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Literacy Support

Literacy Resource Tool Kit

Here you will find resources to support literacy development with the tools we are using in the classroom at school with your child.

By: Kathleen Rogers (2008) How can parents help their children find books that are not "too hard" and not "too easy" but instead are "just right"? Here's some advice. Five finger rule:

  1. Choose a book that you think you will enjoy.

  2. Read the second page.

  3. Hold up a finger for each word you are not sure of, or do not know.

  4. If there are five or more words you did not know, you should choose an easier book.

 Still think it may not be too difficult? Use the five finger rule on two more pages.

Choose a book that is a good fit for you!

Read two or three pages and ask yourself these questions:

Will it be an easy, fun book to read?

  • Do I understand what I am reading?
  • Do I know almost every word?
  • When I read it aloud, can I read it smoothly?
  • Do I think the topic will interest me?

If most of your answers were "yes", this will be an easy book to read independently by yourself.

Will this book be too hard for me?

  • Are there five or more words on a page that I don't know, or am unsure of?
  • Is this book confusing and hard to understand by myself?
  • When I read it aloud, does it sound choppy and slow?

If most of your answers were "yes," this book is too hard. You should wait a while before you read this book. Give the book another try later, or ask an adult to read the book to you.

Tips on reading with your child

When they can't read the word, say…

  • Can you sound it out?
  • Fingertap it.
  • Can you think of the word or movement that helps you remember that vowel sound?
  • What is the first and last sound? What word would make sense?
  • Does it have a pattern that you have seen in other words? (ex-an, ack)
  • How does the word begin?
  • You said_______. Does that make sense?
  • What word would make sense that would start with these sounds?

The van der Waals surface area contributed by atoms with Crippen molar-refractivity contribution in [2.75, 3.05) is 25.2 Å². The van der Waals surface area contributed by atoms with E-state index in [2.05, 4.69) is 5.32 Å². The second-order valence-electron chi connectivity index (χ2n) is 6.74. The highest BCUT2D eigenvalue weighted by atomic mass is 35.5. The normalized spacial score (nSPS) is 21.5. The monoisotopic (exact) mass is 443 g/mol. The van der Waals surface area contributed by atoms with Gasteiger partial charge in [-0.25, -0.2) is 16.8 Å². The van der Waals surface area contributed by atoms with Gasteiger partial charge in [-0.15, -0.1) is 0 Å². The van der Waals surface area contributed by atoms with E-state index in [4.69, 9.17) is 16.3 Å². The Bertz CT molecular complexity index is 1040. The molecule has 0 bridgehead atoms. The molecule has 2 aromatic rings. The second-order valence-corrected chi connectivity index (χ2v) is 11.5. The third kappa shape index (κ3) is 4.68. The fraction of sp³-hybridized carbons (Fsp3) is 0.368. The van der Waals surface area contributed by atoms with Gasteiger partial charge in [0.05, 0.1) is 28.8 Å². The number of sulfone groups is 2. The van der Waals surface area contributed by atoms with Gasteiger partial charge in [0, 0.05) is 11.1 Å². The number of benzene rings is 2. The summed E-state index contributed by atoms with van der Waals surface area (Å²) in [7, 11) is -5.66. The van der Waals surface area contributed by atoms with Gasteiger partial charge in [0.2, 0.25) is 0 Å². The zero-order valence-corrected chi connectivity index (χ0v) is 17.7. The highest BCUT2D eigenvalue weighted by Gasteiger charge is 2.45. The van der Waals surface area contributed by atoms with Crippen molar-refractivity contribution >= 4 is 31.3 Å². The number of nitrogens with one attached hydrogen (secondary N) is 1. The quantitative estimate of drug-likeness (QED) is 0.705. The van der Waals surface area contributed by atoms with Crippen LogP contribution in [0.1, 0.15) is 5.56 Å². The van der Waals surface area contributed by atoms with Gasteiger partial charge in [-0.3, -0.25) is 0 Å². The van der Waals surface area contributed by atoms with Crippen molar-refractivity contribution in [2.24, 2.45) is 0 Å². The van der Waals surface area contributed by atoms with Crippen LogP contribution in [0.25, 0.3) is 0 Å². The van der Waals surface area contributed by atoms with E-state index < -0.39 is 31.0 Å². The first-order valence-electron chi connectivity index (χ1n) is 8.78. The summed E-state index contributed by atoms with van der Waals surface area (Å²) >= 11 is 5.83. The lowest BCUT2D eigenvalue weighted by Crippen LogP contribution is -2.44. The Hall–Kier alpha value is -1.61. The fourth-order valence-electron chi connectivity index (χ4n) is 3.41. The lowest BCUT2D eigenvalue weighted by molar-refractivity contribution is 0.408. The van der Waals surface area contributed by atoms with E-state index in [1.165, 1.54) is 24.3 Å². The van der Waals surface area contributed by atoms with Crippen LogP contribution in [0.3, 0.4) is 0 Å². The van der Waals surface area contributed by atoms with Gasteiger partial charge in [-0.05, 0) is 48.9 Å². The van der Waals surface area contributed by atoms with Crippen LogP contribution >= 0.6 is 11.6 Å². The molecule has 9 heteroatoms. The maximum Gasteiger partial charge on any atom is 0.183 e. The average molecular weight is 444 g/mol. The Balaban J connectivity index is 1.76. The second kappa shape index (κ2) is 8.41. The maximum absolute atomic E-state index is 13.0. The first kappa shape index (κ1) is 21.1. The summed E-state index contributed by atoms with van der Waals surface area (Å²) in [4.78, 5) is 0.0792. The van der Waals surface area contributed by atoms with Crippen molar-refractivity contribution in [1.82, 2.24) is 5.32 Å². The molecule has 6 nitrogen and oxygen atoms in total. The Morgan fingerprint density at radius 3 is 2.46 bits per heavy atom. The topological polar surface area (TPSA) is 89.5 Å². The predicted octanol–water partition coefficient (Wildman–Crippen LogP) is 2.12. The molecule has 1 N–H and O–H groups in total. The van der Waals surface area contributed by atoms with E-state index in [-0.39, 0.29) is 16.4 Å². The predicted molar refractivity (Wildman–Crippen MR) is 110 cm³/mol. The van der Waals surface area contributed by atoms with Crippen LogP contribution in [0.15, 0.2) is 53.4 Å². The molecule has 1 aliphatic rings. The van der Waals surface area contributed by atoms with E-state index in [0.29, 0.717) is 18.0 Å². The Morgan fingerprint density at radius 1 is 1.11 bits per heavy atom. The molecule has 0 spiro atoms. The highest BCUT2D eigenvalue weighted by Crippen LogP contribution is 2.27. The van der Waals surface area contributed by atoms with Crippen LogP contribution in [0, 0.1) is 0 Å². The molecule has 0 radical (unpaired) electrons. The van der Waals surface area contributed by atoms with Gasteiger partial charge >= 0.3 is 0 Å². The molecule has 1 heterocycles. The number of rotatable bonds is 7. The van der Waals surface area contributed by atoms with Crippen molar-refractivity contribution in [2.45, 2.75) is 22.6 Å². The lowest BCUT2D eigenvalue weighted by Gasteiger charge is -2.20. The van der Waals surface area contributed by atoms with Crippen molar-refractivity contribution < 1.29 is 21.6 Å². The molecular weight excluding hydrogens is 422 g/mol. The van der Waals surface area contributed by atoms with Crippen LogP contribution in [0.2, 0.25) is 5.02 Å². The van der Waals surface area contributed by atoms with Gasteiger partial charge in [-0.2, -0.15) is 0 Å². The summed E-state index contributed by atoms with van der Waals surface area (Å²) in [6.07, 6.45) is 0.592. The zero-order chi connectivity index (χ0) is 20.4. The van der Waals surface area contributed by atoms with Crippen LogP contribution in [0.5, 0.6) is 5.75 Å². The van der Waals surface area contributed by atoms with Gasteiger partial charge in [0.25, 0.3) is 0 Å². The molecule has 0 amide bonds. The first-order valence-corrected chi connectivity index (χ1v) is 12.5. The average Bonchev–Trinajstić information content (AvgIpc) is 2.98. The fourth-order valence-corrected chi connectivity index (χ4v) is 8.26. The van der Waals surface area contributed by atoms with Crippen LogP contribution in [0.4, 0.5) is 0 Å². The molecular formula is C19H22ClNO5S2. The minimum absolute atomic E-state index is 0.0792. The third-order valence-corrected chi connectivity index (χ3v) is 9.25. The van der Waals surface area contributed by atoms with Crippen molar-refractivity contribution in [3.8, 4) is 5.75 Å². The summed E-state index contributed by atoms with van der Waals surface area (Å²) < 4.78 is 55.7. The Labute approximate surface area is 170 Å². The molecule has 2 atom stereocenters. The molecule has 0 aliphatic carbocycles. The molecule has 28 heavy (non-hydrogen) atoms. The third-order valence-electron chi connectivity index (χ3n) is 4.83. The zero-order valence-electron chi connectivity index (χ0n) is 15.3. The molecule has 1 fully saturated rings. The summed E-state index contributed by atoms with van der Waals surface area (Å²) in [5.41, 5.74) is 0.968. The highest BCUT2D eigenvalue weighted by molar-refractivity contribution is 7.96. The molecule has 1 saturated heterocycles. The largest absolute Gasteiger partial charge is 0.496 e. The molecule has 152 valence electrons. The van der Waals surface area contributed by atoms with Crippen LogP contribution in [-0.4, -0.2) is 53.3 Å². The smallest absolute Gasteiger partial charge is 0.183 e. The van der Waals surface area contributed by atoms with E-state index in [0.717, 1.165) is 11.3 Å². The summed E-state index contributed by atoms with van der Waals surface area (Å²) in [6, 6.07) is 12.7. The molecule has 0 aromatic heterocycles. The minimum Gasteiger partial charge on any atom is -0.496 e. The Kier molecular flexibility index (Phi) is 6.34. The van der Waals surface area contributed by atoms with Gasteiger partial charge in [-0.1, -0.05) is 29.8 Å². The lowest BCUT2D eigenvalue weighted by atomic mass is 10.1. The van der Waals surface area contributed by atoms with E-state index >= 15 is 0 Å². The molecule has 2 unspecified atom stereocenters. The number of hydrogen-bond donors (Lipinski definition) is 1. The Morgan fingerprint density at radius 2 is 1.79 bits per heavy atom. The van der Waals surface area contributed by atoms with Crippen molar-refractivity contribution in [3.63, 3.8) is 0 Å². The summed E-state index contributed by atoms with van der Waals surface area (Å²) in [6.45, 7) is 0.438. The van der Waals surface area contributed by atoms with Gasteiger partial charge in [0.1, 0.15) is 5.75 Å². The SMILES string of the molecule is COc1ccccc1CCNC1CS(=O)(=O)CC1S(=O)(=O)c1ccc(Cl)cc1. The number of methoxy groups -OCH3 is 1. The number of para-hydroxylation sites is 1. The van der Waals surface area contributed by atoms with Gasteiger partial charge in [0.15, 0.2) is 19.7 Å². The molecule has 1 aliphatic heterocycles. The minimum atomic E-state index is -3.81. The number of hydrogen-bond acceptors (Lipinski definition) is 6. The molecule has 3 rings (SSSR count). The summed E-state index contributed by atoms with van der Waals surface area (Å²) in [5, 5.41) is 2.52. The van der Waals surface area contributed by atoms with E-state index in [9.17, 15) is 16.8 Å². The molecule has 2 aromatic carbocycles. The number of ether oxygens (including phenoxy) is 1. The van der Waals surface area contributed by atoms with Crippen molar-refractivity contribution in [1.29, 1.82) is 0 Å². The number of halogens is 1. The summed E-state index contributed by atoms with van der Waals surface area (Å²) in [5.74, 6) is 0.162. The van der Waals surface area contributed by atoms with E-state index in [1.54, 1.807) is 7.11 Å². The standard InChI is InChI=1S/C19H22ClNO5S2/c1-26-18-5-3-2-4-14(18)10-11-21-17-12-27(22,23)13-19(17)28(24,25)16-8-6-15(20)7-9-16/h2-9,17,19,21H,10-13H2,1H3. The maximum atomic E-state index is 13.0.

• Put your finger under the word as you say it.

When they want to read a book that is too hard, say…

  • Let's read it together.
  • This is a book you will enjoy more if you save it until you are older — or later in the year.
  • [Be honest!] When people read books that are too hard for them, they often skip important parts. You will have more fun with this book if you wait until you can read it easily.

Rogers, K. (2008). Selecting Books for Your Child: Finding 'Just Right' Books. Retrieved November 7, 2008, from

1. Find a quiet spot to read with your child.

2. Have your child reread a familiar book, or part of a book. When he/she is finished reading, make a positive comment on:

  • Your child’s reading, i.e. “Jason you really seem to enjoy this book. I like the way you read so fluently.” 
  • A strategy the child used when reading, i.e. “I like the way you looked for the little word ‘be’ inside the big word ‘because’.

3. Explore the new book with your child by:

  • Predicting what the story may be about from the title
  • Have your child do a picture walk
  • If it is a longer book/chapter book, you and your child can decide how much you will read together

4. Read the book together:

  • You can start reading and encourage your child to chime in when he/she is comfortable
  • You should take the lead during the first reading

5. The child reads the book/part of book independently the second time. You should provide support when needed using the strategies found on the bookmark. (look in the file "Stuck on a Word Bookmark")

6. During the reading your child might substitute a word that is meaningful. Please don’t say anything until the child has finished the page. Then point to the word and ask him/her what the word is. Ask the child if it is the same word that they had read. Make the child aware that a meaningful substitution when reading is something that good readers do occasionally.

7. If the child substitutes a word that doesn’t make sense in the passage and he/she doesn’t make any attempt to correct the word, stop the child at the end of the sentence and ask him “Does this make sense?” Then have him reread the sentence and encourage him to use an appropriate reading strategy to figure out the word. Have the child reread the sentence for meaning. “Does it make sense now?”
*This should only occur two or three times per page during the reading, otherwise the book is too difficult.
8. When the child has finished reading, check his understanding by:

  • Sharing a favourite part of the story
  • Connecting the story with a personal experience
  • Tell about a funny part, if appropriate
  • You can model this by sharing your responses with the child

9. Please compliment the child on their effort and/or reading skills.  

Land Acknowledgment

Rocky View Schools would like to acknowledge the land and recognize all the Indigenous Peoples whose footprints have marked these lands from time immemorial. Together, we can learn and honour the Ways of Knowing of Indigenous Peoples for all future generations.